This Misogynist Moment I: She’s a Cool Girl

This Misogynist Moment (So Different and So New): A Collection of Moments When I Realized Men in My Life Are Misogynist

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Illustration by Suzy X. Click image to see more!

One.

I was at my friend’s house hanging out with a mixed-gender group of friends. Another friend was on their way over to join our rowdy game of cards and drinking, and my (cis male) friend said, “She’s a cool girl. No offense, but she’s a really cool girl.”

BOOM.

How did I know he was a misogynist? He obviously held the assumption that men and boys are by default superior to women close to his heart, and believed it enough to say it out loud in front of young women. That hit me like a sheet of glass crashing down around me. That silence you heard when you said, “No offense, but she’s a really cool girl” was the sound of me realizing I could never trust you. It was the sound of me realizing I was not around friends, but enemies. At the time I didn’t have the words to articulate why what he said was so messed up, and why it made me feel so deeply shitty, but I did have the good sense to know he wouldn’t listen to anything I had to say. After all, I wasn’t a cool girl, so what did I matter?

Don’t trust anyone who says “she’s cool for a girl.” Don’t take “you’re cool, for a girl” as a compliment. It is misogyny. All girls are cool girls. And we don’t need you to reassure us of that.

Two.

Later on that weekend (or possibly the same night) the same rowdy crew was headed out to find the shortest line to get into a bar and out of the blustery cold autumn night. We watched crowds of other young people surge by, stumbling and laughing, some girls wearing short dresses, bare legs, and high heels despite the chilly air. The same friend turned to his (then) girlfriend and said, “I’m so happy you’re not any one of those girls.”

BOOM.

How did I know he was misogynist? There he was, judging and criticizing the young women who were simply obeying the rules of femininity and trying to enjoy a night out. Short skirts, dresses, heels, and bare legs is what makes women women, right? It’s what makes us sexy, right? It’s what keeps us from getting called “dyke” on the street, right? Even if it means we get called “slut” instead. Even if it means we get blamed for our own harassment and assault. But wait, who made up these rules of femininity? Who calls us a dyke or a slut? Who harasses us and assaults us? Right.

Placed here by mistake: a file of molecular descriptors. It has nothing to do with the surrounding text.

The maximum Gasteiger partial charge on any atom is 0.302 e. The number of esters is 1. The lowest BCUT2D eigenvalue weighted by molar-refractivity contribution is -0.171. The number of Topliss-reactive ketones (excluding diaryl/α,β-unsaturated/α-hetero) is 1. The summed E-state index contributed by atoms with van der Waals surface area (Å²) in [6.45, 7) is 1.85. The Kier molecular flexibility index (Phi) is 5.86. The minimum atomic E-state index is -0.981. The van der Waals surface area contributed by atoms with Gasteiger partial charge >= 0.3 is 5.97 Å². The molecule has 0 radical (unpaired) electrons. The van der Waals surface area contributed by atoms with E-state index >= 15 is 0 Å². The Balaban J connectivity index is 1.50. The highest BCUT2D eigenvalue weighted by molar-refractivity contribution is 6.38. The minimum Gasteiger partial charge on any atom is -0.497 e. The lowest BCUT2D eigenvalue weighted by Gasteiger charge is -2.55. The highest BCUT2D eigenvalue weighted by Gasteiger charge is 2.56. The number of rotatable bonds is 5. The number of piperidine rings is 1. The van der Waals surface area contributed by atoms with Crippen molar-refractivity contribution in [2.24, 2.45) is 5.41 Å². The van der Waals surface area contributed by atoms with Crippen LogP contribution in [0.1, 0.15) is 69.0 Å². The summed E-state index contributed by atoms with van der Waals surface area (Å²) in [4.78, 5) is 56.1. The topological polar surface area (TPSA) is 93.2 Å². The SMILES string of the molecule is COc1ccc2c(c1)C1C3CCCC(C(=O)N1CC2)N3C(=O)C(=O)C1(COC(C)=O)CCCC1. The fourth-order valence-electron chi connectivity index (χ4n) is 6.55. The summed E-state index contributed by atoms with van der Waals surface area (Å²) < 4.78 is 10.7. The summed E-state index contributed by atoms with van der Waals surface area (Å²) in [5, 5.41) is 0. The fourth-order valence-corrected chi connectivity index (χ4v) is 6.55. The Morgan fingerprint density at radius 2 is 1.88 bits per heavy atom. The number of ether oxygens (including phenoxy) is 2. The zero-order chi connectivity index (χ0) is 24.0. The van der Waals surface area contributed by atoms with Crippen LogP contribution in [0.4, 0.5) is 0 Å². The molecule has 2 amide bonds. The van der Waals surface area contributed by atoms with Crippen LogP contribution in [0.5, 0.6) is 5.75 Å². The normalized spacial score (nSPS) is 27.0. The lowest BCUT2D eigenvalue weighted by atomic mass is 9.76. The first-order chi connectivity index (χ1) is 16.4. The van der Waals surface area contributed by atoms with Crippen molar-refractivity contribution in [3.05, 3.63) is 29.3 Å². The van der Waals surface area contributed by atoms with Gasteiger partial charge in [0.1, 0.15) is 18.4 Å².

Don’t think for one second that this has nothing to do with you. Don’t forget for one second that you benefit everyday from sexism. But go ahead, blame women when the shitty world you made doesn’t make you happy anymore.

 

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5 thoughts on “This Misogynist Moment I: She’s a Cool Girl

  1. > But go ahead, blame women when the shitty world you made doesn’t make you happy anymore.

    Projecting much?

    Men expressing their personal opinions about specific women in their lives, or in their vicinity, is not misogyny. Men are human beings and they have a right to their own thoughts, tastes and opinions. Judging men’s own opinions and feelings is incredibly self centred. Their feelings and opinions belong to them, not you.

    If a woman said “You’re cool for a guy” that is not misandry. She just means the guy has some traits that she admires that are (in her experience) more often found in women and not men.

    And if a woman prefers men who dress and behave a certain way, that is not misandry either. So neither is it misogyny when a man has equivalent preferences.

    All you are doing is trying to dictate what men think, prefer and feel. That is futile. And that is what makes you frustrated and angry. You might as well be saying “How dare they like jazz and hotdogs – I HATE jazz and hotdogs! They are being soooo offensive!”